A new record is in the making after the 60ft trimaran Team Australia

last week broke the Sydney to Hobart fastest time by more than 12 hours.

Sean Langman and his crew set a new elapsed time of 29 hours, 52 minutes and 23 seconds, bettering the previous time, set last December by Wild Oats XI, by 12 hours, 30 minutes 49 seconds.

Ahead of a 12-15 knot north-easterly breeze, Team Australia coasted past the Castray Esplanade finish box, recording an unofficial finish time of 16:51:20 or 4.51pm. This time will be verified by the recording device installed on the boat by World Sailing Speed Record Council representative John Brooks.

Thee crew’s start time from between North Head and the Hornby Lighthouse on South Head was 10:58:57 Friday morning, and average speed for the 630 nautical mile stretch was 21kts.

After arriving, an exhausted Sean Langman said his crew never took their wet-weather gear or lifejackets off. “We were always on the edge, that’s what sailing these boats is like,” he said. “We’ll have another go when someone else breaks ours.”

After an hour’s sleep broken up into two “cat naps” he was understandably drained as he spoke to Hobart media and well-wishers who have been following the trimaran’s progress via satellite tracking.

While Bob Oatley’s 100ft supermaxi Wild Oats XI will remain the Sydney Hobart yacht race record holder, with a time of 42 hours, 23 minutes and 12 seconds, the ORMA 60 trimaran Team Australia will be added to the WSSRC’s list of sanctioned passage records.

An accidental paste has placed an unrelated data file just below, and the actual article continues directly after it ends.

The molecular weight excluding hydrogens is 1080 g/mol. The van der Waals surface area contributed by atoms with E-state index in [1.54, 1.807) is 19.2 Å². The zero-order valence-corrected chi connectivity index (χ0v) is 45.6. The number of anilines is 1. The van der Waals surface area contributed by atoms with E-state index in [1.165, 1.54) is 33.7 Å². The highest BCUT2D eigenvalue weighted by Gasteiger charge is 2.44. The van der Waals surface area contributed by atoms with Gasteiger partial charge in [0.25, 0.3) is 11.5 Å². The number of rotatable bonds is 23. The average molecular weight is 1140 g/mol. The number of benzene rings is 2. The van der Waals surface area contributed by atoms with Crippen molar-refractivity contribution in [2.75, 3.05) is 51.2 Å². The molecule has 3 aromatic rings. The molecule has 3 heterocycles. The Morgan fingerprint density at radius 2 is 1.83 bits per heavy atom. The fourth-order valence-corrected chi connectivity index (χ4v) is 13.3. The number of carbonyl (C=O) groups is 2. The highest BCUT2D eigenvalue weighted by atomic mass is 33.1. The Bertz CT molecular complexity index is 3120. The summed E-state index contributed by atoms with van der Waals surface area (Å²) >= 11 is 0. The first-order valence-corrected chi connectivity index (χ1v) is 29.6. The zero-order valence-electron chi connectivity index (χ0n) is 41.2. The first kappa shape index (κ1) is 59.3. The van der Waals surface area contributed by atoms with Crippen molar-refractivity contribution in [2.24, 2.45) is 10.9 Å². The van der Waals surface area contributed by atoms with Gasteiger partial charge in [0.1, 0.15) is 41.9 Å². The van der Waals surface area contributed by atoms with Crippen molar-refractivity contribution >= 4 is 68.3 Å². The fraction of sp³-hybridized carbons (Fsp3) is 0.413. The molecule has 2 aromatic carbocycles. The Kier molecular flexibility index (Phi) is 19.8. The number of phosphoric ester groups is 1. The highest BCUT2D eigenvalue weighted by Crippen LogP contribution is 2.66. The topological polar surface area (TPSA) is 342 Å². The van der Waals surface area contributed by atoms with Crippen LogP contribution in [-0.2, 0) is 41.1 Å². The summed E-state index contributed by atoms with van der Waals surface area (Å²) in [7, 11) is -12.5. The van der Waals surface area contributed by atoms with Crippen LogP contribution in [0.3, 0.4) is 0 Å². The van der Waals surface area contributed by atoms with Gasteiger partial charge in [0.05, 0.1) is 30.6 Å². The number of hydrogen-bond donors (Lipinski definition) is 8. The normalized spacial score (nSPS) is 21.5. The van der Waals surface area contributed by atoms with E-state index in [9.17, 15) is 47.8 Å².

After a shaky start in the angry backwash off the cliffs at South Head, the seven crew, including skipper Sean Langman, son Peter Langman, Larry Jamieson, Shaun McKnight, James Ogilvie, Aaron Hampo and Josh Alexander, rode the strong nor’easter across Bass Strait to arrive waterlogged into Hobart on a sunny summer’s afternoon.

With the passage record comfortably clinched, Team Australia’s new target as the neared the Apple Island was to finish in less than 30 hours — they scraped in by just seven and a half minutes.

The optimal weather window was no fluke, Langman and Alexander worked closely with world renowned marine forecaster, Roger “Clouds” Badham, in the lead-up to the attempt to hand pick the start time.

As well as optimum winds and sea state, timing the run ahead of the whale migration north and the possibility of hitting a giant humpback and causing major damage was a priority.

Langman’s greatest worry was hitting a submerged object or marine life at breakneck speed. In the end all they broke was one mainsail car, a small and relatively insignificant piece of plastic and a surprising outcome given the extreme sustained loads on the boat and gear.

The multihull’s top speed was recorded at 39.6kts.